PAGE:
A decade of blooms follows decades of neglect in this off-the-beaten-path MDI garden.
By Jesse Ellison
Photographed by Douglas Merriam
[dropcap letter=”T”]ucked away on the College of the Atlantic campus on Mount Desert Island, the Turrets Seaside Garden is easily overlooked. In fact, the 4,000-square-foot space it occupies was overlooked for decades. It was a tennis court in the earliest days of the giant stone “cottage” known as Turrets, a fortress-like residence built in 1895 by Bruce Price (the architect behind Quebec’s Château Frontenac) for an Ohio candle-manufacturing magnate and his bride. Only later did the family replace their court with a grand Italianate garden.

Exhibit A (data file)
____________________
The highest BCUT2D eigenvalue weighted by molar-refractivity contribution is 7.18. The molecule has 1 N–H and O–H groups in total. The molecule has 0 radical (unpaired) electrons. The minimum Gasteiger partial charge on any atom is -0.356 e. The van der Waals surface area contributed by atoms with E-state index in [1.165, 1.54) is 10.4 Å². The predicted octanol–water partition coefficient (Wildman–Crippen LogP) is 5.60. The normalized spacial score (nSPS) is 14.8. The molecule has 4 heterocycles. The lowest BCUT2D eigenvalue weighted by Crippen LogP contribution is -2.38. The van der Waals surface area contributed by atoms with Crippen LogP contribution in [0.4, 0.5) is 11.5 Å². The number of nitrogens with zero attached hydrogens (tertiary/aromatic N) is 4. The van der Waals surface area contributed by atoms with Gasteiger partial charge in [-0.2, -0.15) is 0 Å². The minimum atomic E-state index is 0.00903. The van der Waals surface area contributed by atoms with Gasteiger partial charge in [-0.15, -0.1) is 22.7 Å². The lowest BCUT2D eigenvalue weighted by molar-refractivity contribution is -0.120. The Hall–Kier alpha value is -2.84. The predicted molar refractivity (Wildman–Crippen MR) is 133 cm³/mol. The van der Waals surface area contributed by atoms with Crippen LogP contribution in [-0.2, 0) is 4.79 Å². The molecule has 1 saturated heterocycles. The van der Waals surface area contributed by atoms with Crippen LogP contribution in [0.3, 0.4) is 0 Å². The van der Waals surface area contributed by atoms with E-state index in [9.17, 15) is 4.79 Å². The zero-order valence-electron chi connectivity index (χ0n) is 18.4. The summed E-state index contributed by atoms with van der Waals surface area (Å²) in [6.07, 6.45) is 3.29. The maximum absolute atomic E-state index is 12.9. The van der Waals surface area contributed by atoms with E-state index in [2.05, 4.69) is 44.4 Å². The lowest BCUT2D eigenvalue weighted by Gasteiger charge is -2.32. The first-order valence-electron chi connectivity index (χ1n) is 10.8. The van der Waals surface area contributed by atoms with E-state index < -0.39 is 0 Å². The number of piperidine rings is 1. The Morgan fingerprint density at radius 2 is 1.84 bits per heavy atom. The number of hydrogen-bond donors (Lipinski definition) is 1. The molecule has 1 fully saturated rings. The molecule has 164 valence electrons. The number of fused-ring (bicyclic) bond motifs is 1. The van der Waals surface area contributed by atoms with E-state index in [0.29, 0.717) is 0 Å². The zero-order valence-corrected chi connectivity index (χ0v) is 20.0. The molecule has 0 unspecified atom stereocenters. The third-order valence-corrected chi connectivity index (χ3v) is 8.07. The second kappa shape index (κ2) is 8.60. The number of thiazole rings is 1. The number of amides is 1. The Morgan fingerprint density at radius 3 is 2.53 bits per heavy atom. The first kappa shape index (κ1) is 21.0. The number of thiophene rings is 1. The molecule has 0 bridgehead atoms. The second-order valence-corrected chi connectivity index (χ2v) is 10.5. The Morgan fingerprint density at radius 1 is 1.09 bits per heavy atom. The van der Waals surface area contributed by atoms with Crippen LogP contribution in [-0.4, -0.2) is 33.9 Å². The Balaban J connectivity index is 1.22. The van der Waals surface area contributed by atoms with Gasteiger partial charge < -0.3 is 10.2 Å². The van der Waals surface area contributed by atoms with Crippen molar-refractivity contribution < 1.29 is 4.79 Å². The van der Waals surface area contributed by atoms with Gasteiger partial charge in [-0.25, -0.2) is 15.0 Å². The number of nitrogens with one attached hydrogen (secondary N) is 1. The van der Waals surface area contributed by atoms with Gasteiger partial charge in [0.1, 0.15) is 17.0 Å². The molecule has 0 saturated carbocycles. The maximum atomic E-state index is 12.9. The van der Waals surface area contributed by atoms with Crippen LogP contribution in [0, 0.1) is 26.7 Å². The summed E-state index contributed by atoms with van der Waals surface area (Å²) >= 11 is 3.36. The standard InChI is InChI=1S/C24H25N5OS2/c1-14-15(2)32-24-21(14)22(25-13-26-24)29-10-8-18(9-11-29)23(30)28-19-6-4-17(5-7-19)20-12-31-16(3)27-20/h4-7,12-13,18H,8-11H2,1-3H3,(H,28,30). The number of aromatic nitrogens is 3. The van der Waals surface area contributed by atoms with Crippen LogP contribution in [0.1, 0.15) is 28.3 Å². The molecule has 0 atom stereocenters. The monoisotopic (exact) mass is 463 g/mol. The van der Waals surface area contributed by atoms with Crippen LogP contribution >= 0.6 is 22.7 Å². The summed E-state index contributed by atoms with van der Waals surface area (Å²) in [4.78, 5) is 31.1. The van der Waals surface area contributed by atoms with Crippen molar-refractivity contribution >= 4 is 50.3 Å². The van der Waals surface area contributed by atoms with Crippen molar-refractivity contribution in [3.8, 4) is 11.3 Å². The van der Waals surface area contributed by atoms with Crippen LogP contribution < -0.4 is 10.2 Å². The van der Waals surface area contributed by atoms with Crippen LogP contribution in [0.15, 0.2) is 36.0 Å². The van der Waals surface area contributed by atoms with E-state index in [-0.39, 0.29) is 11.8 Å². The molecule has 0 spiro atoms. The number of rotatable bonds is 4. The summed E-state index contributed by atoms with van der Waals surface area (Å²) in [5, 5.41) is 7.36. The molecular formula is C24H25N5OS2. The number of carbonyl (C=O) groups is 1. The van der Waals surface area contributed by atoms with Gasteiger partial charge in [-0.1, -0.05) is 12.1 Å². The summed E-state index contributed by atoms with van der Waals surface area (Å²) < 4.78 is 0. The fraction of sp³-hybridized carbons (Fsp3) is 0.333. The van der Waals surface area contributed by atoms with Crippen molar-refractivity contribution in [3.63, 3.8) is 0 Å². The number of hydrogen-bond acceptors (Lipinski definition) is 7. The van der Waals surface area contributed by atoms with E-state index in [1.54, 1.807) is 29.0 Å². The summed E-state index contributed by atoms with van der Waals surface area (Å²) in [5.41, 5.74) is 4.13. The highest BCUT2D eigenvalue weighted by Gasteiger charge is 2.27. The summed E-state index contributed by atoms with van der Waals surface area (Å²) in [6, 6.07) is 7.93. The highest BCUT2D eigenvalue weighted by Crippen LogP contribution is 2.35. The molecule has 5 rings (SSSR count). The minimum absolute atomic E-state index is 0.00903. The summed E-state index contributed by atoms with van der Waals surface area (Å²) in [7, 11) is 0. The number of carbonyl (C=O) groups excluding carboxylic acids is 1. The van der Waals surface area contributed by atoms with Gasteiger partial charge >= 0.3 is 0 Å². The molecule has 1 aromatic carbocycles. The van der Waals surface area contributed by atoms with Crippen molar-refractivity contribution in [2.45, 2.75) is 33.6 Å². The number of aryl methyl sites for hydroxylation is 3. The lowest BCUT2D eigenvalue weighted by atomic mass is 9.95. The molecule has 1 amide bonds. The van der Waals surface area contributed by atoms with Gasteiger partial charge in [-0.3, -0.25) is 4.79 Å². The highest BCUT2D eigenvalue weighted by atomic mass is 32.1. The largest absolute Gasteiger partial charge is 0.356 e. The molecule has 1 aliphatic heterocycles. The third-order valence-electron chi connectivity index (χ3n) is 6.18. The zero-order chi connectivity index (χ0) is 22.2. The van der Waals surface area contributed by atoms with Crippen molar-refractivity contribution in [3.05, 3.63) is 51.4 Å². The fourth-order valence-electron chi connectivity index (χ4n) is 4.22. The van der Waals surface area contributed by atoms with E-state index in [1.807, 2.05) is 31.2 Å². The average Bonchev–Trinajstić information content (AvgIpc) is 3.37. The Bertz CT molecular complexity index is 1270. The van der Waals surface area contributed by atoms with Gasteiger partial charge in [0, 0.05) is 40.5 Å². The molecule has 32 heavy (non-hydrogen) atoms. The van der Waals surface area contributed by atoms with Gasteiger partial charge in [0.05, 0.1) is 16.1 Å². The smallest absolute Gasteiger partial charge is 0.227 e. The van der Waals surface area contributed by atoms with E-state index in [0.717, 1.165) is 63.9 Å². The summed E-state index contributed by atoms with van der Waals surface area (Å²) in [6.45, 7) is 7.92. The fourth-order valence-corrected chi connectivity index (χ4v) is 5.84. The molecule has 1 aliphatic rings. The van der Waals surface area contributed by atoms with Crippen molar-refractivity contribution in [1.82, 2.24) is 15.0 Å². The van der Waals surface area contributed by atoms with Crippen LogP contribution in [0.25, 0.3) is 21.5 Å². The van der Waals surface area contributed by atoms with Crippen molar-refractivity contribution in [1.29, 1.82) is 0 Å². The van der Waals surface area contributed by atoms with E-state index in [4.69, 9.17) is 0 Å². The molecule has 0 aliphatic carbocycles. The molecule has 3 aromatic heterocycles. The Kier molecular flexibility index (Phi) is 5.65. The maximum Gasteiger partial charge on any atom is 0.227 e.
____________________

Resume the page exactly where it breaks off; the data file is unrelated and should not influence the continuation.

And then, for years, it wasn’t so grand. By the time COA bought the building in 1973, Turrets had been bought and sold repeatedly; the building and grounds had fallen into disrepair. For the next few decades, students periodically cleared brush from the old garden, but mostly it languished, overgrown and forgotten.
Until 2005, when a COA senior named Eamonn Hutton made a project out of reviving it. He designed a layout inspired by the original garden, but adapted to keep out deer and accommodate COA’s minimal budget for upkeep. He planted classic, English-style perennial gardens using cool-toned flowers like lavender, catmint, and globe thistles, inspired by the garden’s singular coastal setting at the edge of Frenchman Bay.
“The most striking thing,” says Hutton, now a Boston-based landscape architect, “is you have the foreground of the garden and then the view out to the bay, which is just really stunning.”
The Turrets Seaside Garden is open to the public during daylight hours spring through fall, and Hutton visits about every year. “It’s like seeing your friend’s kid after years,” he says. “You’re like, ‘Oh, wow, you’re so much bigger now. I knew you way back when!’”